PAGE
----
period of Japanese rule (1910–1945), and by 1945 almost 20% of
Imperial Japan's total industrial output originated in Korea. During
the Korean War, the movement of
United Nations troops approaching the
river precipitated massive Chinese intervention from around Dandong.
In the course of the conflict every bridge across the river except one
was destroyed. The one remaining bridge was the Sino–Korean
Friendship Bridge connecting Sinuiju,
North Korea to Dandong, China.
During the war the valley surrounding the western end of the river
also became the focal point of a series of dogfights for air
superiority over North Korea, earning the nickname "MiG Alley" in
reference to the MiG-15 fighters flown by the combined North Korean,
Chinese and Soviet forces.
It was the advance of UN forces during the
Korean War toward the Yalu
which allowed Chairman
Mao Zedong to convince his people that China
needed to intervene over fears of an American invasion, since toppling
communism was one of America's stated goals and
Douglas MacArthur had
expressed his desire to expand the war into China.
The river has frequently been crossed by North Koreans fleeing to
China since the early 1990s, although the Tumen
River is the most used
Sino-Korean Friendship Bridge
Sino-Korean Friendship Bridge across the Yalu (Amnokgang) at
Sinuiju and Dandong
The river is important for hydroelectric power, and one of the largest
hydroelectric dams in Asia is in Sup'ung Dam, 106 m high and over
850 m long, located upstream from Sinuiju, North Korea. The dam
has created an artificial lake over a portion of the river, called
Sapung Lake. In addition the river is used for transportation,
particularly of lumber from its forested banks. The river provides
fish for the local population. Downstream of Sup'ung is the Taipingwan
Dam. Upstream of Sup'ung is the Yunfeng Dam. Both dams produce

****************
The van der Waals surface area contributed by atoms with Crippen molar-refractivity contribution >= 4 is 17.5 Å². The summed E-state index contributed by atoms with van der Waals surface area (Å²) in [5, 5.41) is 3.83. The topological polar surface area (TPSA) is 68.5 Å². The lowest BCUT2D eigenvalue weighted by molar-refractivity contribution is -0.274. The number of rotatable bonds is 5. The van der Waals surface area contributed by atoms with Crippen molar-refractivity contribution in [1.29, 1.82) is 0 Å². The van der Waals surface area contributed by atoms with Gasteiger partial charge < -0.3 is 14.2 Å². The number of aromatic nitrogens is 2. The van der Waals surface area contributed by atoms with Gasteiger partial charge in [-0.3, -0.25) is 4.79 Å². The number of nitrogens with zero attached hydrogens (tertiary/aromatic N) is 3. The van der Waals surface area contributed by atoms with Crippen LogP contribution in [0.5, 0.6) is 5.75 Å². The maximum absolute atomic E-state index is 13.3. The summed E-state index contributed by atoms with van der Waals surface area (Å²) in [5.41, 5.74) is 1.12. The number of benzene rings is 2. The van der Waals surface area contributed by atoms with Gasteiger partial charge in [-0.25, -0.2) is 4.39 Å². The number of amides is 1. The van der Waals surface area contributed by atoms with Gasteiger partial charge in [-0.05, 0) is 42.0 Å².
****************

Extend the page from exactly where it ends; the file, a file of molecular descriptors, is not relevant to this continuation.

hydroelectric power as well.
In the river delta upstream from
Dandong and adjacent to Hushan, there
are several North Korean villages. Economic conditions in these
villages have been described as poor, without access to
Sino-Korean Friendship Bridge, Dandong,
China – Sinŭiju, North
River Border Railway Bridge, Ji'an
China – Manp'o, North
River Bridge, under construction between Dandong,
Sinŭiju, North Korea
North Korea border
Geography of China
Geography of North Korea
List of China-related topics
List of Korea-related topics
List of rivers of Asia
^ Entire paragraph taken from Earth Snapshot Website. (March 25,
2011). Sediments in
Korea Bay and Incheon Bay, North and South Korea.
Retrieved from http://www.eosnap.com/tag/yalu-river/
^ "A trip to the North Korea-
China border, in photos". NK News. 29 May
^ Encyclopædia Britannica. (December 5, 2011). Yalu River. Retrieved
River estuary". Important Bird Areas factsheet. BirdLife
International. 2013. Retrieved 2013-04-25.
^ Jeong Woo-sang (10 June 2011). "What Is Hwanggumpyong Island?".
Digital Chosun. Retrieved 1 March 2012.
^ "We took a boatride on the Yalu
River across the Sino-Korean Border.
Here's what we saw". visitthedprk.org.
Wikimedia Commons has media related to Yalu River.
"Ya-lu-kiang". New International Encyclopedia. 1905.
Northeast Normal University
Jilin Normal University
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Mausoleum of Princess Jeonghyo
Major rivers of China
Seven Great Rivers of Eastern China
Yangtze · Yellow · Pearl · Heilongjiang · Huai · Hai · Liao
Other major rivers
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North Jiangsu Main Irrigation Canal